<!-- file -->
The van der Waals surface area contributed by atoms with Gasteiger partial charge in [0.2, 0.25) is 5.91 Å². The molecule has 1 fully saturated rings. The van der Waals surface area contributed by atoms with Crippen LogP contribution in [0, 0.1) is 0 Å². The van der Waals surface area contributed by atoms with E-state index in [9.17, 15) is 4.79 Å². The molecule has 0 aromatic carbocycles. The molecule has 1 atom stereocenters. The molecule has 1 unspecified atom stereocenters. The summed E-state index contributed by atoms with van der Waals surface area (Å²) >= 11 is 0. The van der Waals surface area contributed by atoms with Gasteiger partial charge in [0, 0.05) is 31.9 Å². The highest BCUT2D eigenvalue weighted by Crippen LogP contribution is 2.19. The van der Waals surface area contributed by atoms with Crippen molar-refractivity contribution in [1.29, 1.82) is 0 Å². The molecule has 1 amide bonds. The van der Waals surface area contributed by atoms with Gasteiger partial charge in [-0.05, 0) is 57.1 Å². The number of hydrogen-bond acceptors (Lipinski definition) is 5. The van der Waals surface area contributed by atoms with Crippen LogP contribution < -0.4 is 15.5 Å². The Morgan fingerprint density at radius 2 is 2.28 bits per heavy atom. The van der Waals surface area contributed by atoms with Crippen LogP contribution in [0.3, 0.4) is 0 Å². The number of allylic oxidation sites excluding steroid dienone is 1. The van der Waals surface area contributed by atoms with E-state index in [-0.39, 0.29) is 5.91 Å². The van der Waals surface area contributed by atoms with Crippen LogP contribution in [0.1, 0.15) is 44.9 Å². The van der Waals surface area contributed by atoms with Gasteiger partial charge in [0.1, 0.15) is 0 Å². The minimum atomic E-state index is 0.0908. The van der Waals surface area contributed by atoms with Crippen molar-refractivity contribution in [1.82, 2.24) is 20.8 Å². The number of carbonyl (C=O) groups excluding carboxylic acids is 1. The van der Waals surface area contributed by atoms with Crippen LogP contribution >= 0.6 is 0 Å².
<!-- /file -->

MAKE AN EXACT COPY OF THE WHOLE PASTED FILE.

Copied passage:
The van der Waals surface area contributed by atoms with Gasteiger partial charge in [0.2, 0.25) is 5.91 Å². The molecule has 1 fully saturated rings. The van der Waals surface area contributed by atoms with Crippen LogP contribution in [0, 0.1) is 0 Å². The van der Waals surface area contributed by atoms with E-state index in [9.17, 15) is 4.79 Å². The molecule has 0 aromatic carbocycles. The molecule has 1 atom stereocenters. The molecule has 1 unspecified atom stereocenters. The summed E-state index contributed by atoms with van der Waals surface area (Å²) >= 11 is 0. The van der Waals surface area contributed by atoms with Gasteiger partial charge in [0, 0.05) is 31.9 Å². The highest BCUT2D eigenvalue weighted by Crippen LogP contribution is 2.19. The van der Waals surface area contributed by atoms with Crippen molar-refractivity contribution in [1.29, 1.82) is 0 Å². The molecule has 1 amide bonds. The van der Waals surface area contributed by atoms with Gasteiger partial charge in [-0.05, 0) is 57.1 Å². The number of hydrogen-bond acceptors (Lipinski definition) is 5. The van der Waals surface area contributed by atoms with Crippen LogP contribution < -0.4 is 15.5 Å². The Morgan fingerprint density at radius 2 is 2.28 bits per heavy atom. The van der Waals surface area contributed by atoms with Crippen LogP contribution in [0.3, 0.4) is 0 Å². The number of allylic oxidation sites excluding steroid dienone is 1. The van der Waals surface area contributed by atoms with E-state index in [-0.39, 0.29) is 5.91 Å². The van der Waals surface area contributed by atoms with Crippen LogP contribution in [0.1, 0.15) is 44.9 Å². The van der Waals surface area contributed by atoms with Gasteiger partial charge in [0.1, 0.15) is 0 Å². The minimum atomic E-state index is 0.0908. The van der Waals surface area contributed by atoms with Crippen molar-refractivity contribution in [1.82, 2.24) is 20.8 Å². The number of carbonyl (C=O) groups excluding carboxylic acids is 1. The van der Waals surface area contributed by atoms with Crippen LogP contribution >= 0.6 is 0 Å².